From page 89 of the Global Partnership Fund’s 2003 Case Study on Mozambique, we see that UEM has its own internal scholarship program with about 1000 spots awards are predominantly merit-based with some affirmative action. The Social Services Directorate (DSS) at UEM provides assistance for students in the form of subsidized accommodation and meals, mostly for scholarship recipients. It is rumored that UEM has a policy of reducing the overall financial aid package in correspondence to the number of classes failed or left incomplete during the previous school term. For example, a student who fails 50% of his classes will lose 50% of his financial aid.
Historically there have been instances where “Because of poor communications and labyrinthine bureaucracy, many students from the north or centre who gain scholarships to UEM find out too late that they have won them. By that time they have been taken up by better informed candidates.” (Case Study, p.33)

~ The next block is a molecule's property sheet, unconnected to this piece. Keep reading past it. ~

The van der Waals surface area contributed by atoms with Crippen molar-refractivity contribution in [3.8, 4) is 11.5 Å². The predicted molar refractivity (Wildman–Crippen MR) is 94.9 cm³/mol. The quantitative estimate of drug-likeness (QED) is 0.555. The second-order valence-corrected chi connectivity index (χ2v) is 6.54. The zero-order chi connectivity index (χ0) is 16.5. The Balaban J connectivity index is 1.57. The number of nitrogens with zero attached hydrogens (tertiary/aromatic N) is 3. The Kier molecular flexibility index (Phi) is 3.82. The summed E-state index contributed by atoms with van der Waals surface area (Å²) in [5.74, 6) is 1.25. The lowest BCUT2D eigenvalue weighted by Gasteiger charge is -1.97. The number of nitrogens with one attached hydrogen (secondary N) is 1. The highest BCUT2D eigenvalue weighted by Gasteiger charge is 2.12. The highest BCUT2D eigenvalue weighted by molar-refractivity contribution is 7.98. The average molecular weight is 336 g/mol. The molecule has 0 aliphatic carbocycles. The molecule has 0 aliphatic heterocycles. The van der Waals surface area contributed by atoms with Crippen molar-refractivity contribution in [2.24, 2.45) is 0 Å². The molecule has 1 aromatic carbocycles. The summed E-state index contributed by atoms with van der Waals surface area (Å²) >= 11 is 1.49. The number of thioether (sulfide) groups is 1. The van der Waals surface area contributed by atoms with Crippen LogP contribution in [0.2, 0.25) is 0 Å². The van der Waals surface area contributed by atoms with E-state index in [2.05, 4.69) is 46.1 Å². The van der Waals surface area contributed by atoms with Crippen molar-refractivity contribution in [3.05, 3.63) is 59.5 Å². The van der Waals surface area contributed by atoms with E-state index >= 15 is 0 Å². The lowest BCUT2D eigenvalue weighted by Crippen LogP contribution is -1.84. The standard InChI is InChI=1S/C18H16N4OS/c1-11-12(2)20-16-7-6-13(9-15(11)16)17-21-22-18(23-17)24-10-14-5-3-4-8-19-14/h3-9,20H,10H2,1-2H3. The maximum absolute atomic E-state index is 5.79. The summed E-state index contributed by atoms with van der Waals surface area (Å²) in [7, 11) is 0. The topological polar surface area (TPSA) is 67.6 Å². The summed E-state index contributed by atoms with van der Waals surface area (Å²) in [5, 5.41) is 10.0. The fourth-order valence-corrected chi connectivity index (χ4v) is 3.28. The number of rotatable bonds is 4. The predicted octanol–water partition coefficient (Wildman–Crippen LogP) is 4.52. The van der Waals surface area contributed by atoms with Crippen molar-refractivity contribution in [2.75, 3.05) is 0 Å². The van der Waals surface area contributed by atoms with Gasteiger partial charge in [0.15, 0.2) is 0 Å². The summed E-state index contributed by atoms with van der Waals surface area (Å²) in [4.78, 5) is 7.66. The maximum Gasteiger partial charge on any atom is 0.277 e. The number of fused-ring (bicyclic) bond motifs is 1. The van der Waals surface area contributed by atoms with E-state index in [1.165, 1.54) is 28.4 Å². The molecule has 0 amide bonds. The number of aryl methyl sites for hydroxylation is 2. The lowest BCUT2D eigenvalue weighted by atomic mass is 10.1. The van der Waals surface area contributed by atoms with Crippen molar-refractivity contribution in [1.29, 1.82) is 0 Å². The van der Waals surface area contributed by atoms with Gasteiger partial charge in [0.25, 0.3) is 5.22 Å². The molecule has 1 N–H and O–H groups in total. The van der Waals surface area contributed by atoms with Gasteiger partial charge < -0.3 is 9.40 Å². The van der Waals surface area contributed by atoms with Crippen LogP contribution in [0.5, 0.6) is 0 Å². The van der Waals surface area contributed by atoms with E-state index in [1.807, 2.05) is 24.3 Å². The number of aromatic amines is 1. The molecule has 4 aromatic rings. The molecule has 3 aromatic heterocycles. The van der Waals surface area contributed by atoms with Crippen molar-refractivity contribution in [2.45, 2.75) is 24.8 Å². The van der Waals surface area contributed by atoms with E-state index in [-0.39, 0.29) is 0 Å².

Universidade Católica de Moçambique (UCM)
Annual tuition fees (propina): 1,200USD, approximately 30,500mtn
When the Catholic Church hosted the 1992 peace talks and accord that ended the civil war, it promised to create a University in the Central and North regions for the express purpose of addressing the structural injustice/imbalance of having the country’s only university located in Maputo, out of reach of the Central and North regions, a situation which guaranteed that those people qualified for positions in government would be predominantly from the south. Following a 1995 government decree which allowed UCM to begin operations, UCM opened its University in Beira and has been rapidly expanding ever since (see chart below).
UCM does not have an entrance exam, anyone who can afford tuition can attend the university. Most of the non-government funded universities have what is called a ‘zero semester’ to prepare entering students for the rigors of their study (this semester can be skipped if the entering student has good grades coming in). UCM dedicates a whole ‘propaedeutic year’ to the same purposes.